No suicides occurred in any of the pediatric studies. There were suicides in the adult studies, but the number was not sufficient to reach any conclusion about antidepressant drug effect on suicide.

Table 3: Risk Differences of the Number of Patients with Suicidal Thoughts or Behaviors in the Pooled Placebo-Controlled Trials of Antidepressants in Pediatric and Adult Patients

Age Range (years) Drug-Placebo Difference in Number of Patients with Suicidal Thoughts or Behaviors per 1000 Patients Treated
Increases Compared to Placebo
<18 14 additional patients
18-24 5 additional patients
Decreases Compared to Placebo
25-64 1 fewer patient
≥65 6 fewer patients

It is unknown whether the risk of suicidal thoughts and behaviors in children, adolescents, and young adults extends to longer-term use, i.e., beyond four months. However, there is substantial evidence from placebo-controlled maintenance studies in adults with MDD that antidepressants delay the recurrence of depression.

Monitor all antidepressant-treated patients for clinical worsening and emergence of suicidal thoughts and behaviors, especially during the initial few months of drug therapy and at times of dosage changes. Counsel family members or caregivers of patients to monitor for changes in behavior and to alert the healthcare provider. Consider changing the therapeutic regimen, including possibly discontinuing REXULTI, in patients whose depression is persistently worse, or who are experiencing emergent suicidal thoughts or behaviors.

Cerebrovascular Adverse Reactions Including Stroke in Elderly Patients with Dementia-Related Psychosis

In placebo-controlled trials with risperidone, aripiprazole, and olanzapine in elderly patients with dementia, there was a higher incidence of cerebrovascular adverse reactions (cerebrovascular accidents and transient ischemic attacks), including fatalities, compared to placebo-treated subjects. REXULTI is not approved for the treatment of patients with dementia-related psychosis [see Boxed Warning, Warnings and Precautions (5.1)].

Neuroleptic Malignant Syndrome (NMS)

A potentially fatal symptom complex sometimes referred to as Neuroleptic Malignant Syndrome (NMS) has been reported in association with administration of antipsychotic drugs.

Clinical manifestations of NMS are hyperpyrexia, muscle rigidity, altered mental status and evidence of autonomic instability (irregular pulse or blood pressure, tachycardia, diaphoresis and cardiac dysrhythmia). Additional signs may include elevated creatinine phosphokinase, myoglobinuria (rhabdomyolysis), and acute renal failure.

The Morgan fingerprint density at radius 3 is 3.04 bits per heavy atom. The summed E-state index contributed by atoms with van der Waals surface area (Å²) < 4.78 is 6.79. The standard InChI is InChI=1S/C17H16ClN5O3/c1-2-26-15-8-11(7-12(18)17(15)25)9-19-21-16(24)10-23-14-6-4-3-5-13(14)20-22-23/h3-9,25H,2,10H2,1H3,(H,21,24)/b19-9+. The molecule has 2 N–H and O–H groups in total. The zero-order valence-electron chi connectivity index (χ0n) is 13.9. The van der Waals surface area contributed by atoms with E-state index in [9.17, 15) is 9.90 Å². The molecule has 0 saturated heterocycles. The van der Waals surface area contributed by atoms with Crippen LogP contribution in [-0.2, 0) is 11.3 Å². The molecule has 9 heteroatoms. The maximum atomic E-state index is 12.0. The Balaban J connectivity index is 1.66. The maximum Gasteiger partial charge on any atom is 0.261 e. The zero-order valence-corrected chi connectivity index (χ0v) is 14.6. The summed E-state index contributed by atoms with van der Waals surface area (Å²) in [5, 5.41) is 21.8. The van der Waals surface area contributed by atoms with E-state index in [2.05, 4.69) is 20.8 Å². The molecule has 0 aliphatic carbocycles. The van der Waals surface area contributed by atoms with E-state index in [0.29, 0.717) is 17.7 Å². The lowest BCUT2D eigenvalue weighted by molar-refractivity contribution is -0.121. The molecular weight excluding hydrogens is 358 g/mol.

The diagnostic evaluation of patients with this syndrome is complicated. In arriving at a diagnosis, it is important to exclude cases where the clinical presentation includes both serious medical illness (e.g., pneumonia, systemic infection, etc.) and untreated or inadequately treated extrapyramidal signs and symptoms (EPS). Other important considerations in the differential diagnosis include central anticholinergic toxicity, heat stroke, drug fever, and primary central nervous system pathology.

The management of NMS should include: 1) immediate discontinuation of antipsychotic drugs and other drugs not essential to concurrent therapy; 2) intensive symptomatic treatment and medical monitoring; and 3) treatment of any concomitant serious medical problems for which specific treatments are available. There is no general agreement about specific pharmacological treatment regimens for NMS.

If a patient requires antipsychotic drug treatment after recovery from NMS, the potential reintroduction of drug therapy should be carefully considered. The patient should be carefully monitored, since recurrences of NMS have been reported.

Tardive Dyskinesia

A syndrome of potentially irreversible, involuntary, dyskinetic movements may develop in patients treated with antipsychotic drugs. Although the prevalence of the syndrome appears to be highest among the elderly, especially elderly women, it is impossible to rely upon prevalence estimates to predict, at the inception of antipsychotic treatment, which patients are likely to develop the syndrome. Whether antipsychotic drugs differ in their potential to cause tardive dyskinesia is unknown.

The risk of developing tardive dyskinesia and the likelihood that it will become irreversible are believed to increase as the duration of treatment and the total cumulative dose of antipsychotic drugs administered to the patient increase. However, the syndrome can develop, although much less commonly, after relatively brief treatment periods at low doses or may even arise after discontinuation of treatment.